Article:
The attorney for the man police believe can assist in the investigation of the murder of PC Clarence Gilkes says his client wants to surrender in the presence of a third party, like the media, but the offer was rejected by the police.
Attorney Criston Williams said his client was afraid for his life and tried to negotiate his surrender with a third party or officers of the Professional Bureau of Standards to pick him up.
The attorney said on Friday he had spoken to a senior officer of the Western Division, whom he did not identify, and his suggestions were refused. The officer insisted that the man turn himself in at the nearest police station, Williams said.
Several units have been searching the hills of Rich Plain, Diego Martin for the "suspect" after Gilkes was shot during a confrontation with an unknown number of men armed with high-powered rifles shortly after 3 pm.
Calls to Acting Commissioner of Police McDonald Jacob went unanswered on Saturday. However, acting Deputy Commissioner of Police in charge of Operations Joanne Archie said neither she nor the senior superintendent of the Western Division was aware of the request.
“The inclusion of the Professional Bureau of Standards is not an unreasonable request. As far as we are aware, no such request has been made. But if it is, we are willing to cooperate.”
Jacob was on the ground four hours later and declared that the criminals had committed an "act of war" against the police.
“When you have a commissioner (of police) who has adopted a position as ‘you touch one, you touch all,’ obviously that statement must be contrary to the public good, not considering a suspect may have a different version of a story. You are summarily judge, jury and executioner.
“Given the track record of the TTPS, the whole thing is disturbing,” Williams said.
Williams said the Police Complaints Authority had also contacted him on Saturday and officials were willing to help facilitate the surrender.
The suspect's mother said her son had “fallen through the cracks of society.” However, she said he had started to “clean up his act” when his daughter was born three years ago. He also had a one-year-old son.
She said her son had filed a lawsuit against the police for harassment and claimed that, since then, they had targeted him.
She was also disturbed by the arrest of her older son on Friday after the officer was killed.
“After all that madness, the next news I heard is that my son who has a girlfriend lower down heard all the commotion and came out in her gallery to see what’s going on. The police left the scene, spotted him in the gallery, reversed, grabbed him, slammed him against the car, handcuffed him, threw him in the car and didn’t want to tell anyone where they were taking him.”
She said she had not slept since the incident and she was afraid for her younger son's safety but was constantly praying and preparing herself for the worst-case scenario.
“No one wants to hear anything like this about their children. I am very scared but another part of me is very strong.
“Dead or alive, whatever happens to my son, I am not letting up until they clean up this whole issue (of one particular officer targeting her son).”
According to the official report, Gilkes was part of a team of 12 from the Western Division Task Force who responded to a report of men armed with high-powered rifles in Upper Rich Plain Road, Diego Martin on Friday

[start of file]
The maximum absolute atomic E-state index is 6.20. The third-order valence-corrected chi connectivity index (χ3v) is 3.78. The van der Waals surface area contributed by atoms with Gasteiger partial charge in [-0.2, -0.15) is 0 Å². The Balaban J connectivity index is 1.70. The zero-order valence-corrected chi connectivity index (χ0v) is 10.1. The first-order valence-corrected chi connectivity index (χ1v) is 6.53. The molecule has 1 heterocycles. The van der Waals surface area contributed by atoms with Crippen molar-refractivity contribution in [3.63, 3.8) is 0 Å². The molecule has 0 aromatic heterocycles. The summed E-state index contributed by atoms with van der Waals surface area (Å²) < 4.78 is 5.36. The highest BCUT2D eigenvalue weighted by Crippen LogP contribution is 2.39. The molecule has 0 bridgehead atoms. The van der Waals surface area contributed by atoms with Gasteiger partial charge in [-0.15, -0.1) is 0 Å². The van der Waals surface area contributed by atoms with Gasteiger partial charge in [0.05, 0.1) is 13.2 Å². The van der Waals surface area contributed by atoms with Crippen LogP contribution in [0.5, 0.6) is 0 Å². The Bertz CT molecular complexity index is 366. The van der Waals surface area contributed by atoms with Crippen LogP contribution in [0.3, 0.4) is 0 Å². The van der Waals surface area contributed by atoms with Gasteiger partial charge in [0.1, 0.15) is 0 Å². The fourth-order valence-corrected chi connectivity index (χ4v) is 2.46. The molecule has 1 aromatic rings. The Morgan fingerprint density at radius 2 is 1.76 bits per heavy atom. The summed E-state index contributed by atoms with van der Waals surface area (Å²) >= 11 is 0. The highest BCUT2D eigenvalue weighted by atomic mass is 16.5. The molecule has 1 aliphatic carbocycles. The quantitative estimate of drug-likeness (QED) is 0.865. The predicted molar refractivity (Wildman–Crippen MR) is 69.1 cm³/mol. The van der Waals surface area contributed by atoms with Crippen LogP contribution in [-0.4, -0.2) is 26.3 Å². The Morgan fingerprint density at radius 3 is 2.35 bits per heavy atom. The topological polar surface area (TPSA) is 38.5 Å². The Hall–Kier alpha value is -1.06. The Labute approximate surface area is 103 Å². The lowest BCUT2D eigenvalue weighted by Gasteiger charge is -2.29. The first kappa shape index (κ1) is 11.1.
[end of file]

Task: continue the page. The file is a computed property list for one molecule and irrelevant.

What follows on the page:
An officer at the scene on Saturday told Sunday Newsday the 12 officers went to “the big steps in Rich Plain” around 3 pm on Friday and met some men descending the stairs. The officers were shot at by the men, and they returned fire. Gilkes was shot once in the neck, the officer said.
The men ran off and the other officers took Gilkes to the hospital where he was declared dead shortly after.
However, residents in the area claim the officer was shot and killed by accident by another policeman’s weapon. Jacob denied that suggestion on Friday but said the investigation will determine that.
When Sunday Newsday visited the area on Saturday, residents pointed out the narrow concrete staircase off the side of Rich Plain Road. There were bloodstains on the lower portion of the steps and splatters higher up.
During the police’s search for the suspect on Friday and Saturday, several people complained about the aggressive way the search was done.
Romney said on Saturday morning, the police went to the home of her younger son's wife, “roughed her up,” and an officer pointed a gun in her face as they searched for him.
In addition, members of the Masjid al Hudaa in Rich Plain complained that on Friday around 4 pm, police entered the premises and began acting in a hostile manner.
In a pre-action protocol letter, the lawyer for the mosque said female members and children were preparing meals for the breaking of fast that evening when police entered. The officers ignored pleas not to walk on the prayer ground and mats with their shoes, overturned pots and containers, destroyed fruit and ransacked the drinks chillers, the letter claimed.
“To add insult to injury the officers then overturned the shelf of the masjid which houses copies of the Holy Q'uran, shortly before chasing the members of the masjid wherein one officer was heard saying, ‘Allyuh go from here. No fast can’t break here today.’”
The letter, issued by attorney-at-law Lemuel Murphy, said the officers returned at 8 am on Saturday and destroyed the phones of two members who were trying to record the officers' conduct.